AFLAC, finally

With the signing deadline, a big story on the Draft system, another one on the AFL rosters and some Pirates game coverage, getting on here to write about the AFLAC All-American Game, which took place way back on Aug. 16, has been more difficult than I would have imagined.

Better late than never? Here are some thoughts on players who participated in the game:

Bryce Harper, C: The “big” name, the phenom who was on the cover of Sports Illustrated, the presumptive No. 1 pick for next year. A word of caution: A lot can happen between now and then. Not saying he’s not good, just don’t crown the guy just yet. At the AFLAC game, he showed bat speed and plus arm strength. There were some concerns with his approach at the plate, where he seems more focused on hitting long home runs and didn’t make adjustments. His release on his throws was a little longer than it’s been in the past. He still showed plenty of tools, but he didn’t make in-game adjustments

Jameson Taillon, RHP:  He looked like a Top 10 pick, throwing an explosive fastball up to 95 mph and locating it to both sides of the plate. He showed a slider and a curve, the latter of which might be a plus pitch down the line. The FB and slider are plus offerings right now. He even showed a changeup. He’s big, strong and showed an ability to throw down and to both sides of the plate.

Tony Wolters, SS/2B:
He really knows how to play the game. He’s got good hands and a strong arm. The only thing that might keep him from being **** down the road is below-average speed, but he could be the type who sticks because of instincts and positioning. At the plate, he should hit for plenty of average, but not a lot of power.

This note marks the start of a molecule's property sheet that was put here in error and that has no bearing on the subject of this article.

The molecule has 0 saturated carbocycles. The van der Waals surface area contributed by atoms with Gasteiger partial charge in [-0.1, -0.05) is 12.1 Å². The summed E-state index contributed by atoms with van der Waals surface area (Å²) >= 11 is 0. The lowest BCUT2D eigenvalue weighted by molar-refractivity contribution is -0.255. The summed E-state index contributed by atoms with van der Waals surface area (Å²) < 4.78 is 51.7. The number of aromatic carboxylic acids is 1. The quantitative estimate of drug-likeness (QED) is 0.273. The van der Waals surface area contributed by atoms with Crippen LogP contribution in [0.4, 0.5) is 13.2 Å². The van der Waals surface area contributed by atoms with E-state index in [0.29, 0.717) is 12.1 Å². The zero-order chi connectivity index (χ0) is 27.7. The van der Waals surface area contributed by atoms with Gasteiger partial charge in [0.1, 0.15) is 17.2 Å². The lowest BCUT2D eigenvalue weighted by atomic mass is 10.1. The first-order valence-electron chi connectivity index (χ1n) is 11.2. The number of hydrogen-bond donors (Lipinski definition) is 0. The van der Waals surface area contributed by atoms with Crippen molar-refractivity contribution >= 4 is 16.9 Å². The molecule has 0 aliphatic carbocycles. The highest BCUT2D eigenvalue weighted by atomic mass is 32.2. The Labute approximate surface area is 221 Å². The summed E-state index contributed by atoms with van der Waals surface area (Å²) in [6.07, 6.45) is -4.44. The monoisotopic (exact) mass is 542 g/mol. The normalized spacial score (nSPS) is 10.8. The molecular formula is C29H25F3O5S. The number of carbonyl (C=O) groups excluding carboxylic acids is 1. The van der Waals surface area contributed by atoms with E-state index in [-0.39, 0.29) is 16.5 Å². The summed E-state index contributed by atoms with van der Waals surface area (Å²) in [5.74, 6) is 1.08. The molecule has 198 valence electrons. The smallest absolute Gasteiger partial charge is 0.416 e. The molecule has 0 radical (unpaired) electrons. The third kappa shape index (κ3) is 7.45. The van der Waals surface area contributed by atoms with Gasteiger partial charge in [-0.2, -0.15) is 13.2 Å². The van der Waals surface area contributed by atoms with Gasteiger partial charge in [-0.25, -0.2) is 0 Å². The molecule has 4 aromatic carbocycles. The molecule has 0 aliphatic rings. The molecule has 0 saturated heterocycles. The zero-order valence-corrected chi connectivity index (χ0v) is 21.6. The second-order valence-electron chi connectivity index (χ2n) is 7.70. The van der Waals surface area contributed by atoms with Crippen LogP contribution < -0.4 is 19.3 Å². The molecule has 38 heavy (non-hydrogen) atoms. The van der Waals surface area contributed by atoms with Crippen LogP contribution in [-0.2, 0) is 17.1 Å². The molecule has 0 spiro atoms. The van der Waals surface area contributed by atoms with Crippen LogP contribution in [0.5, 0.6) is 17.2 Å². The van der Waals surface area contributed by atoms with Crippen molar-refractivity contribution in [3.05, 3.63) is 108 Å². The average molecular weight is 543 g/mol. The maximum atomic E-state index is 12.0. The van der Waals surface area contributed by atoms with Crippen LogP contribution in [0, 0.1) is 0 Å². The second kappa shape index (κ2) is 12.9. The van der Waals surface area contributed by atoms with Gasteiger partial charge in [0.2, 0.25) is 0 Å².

Zach Alvord, SS/2B: He played second in this game, but he’s got the tools to play short for sure. He can really play defense. He has the chance to be a middle infielder who moves up quickly on draft boards next spring, kind of like Jio Mier did this year.

Reggie Golden, OF: He’s got all the raw tools you’d want to see and might have the best overall tool package in the Draft class. He’s an above-average runner, he’s got raw power to spare. The question is whether he’ll make adjustments. If he does in the spring, he’ll move up in a hurry.
There were a number of big-armed pitchers, guys I’ve written about in discussing other summer showcases. Stetson Allie was up to 97 mph, but looked more like a thrower than a pitcher right now; AJ Cole showed plus velocity as well, with questionable secondary stuff. DeAndre Smelter was up to 94-95 mph and was aggressive, going right after hitters. Cam Bedrosian looked ok, but a little nervous. Keep an eye on Peter Tago. The boxscore doesn’t look pretty, but some scouts liked his arm action. He was up to 94 mph and threw a slider at 82 mph that has the chance to be a good pitch.

On the hitting end, Yordy Cabrera showed good power and a nice swing — it reminded some of Andruw Jones’s finish —  though since he’s a little older (he’ll be 19 1/2 come next year’s Draft), he’s tougher to evaluate. Brian Ragira showed a really good approach at the plate, laying off breaking balls and showing he can hit a fastball anywhere. When the game sped up, he kept up. He’s a Stanford commitment, so he might be hard to woo away from college. Chevez Clarke showed a good, short and quick swing, but he didn’t run as well as some had advertised.

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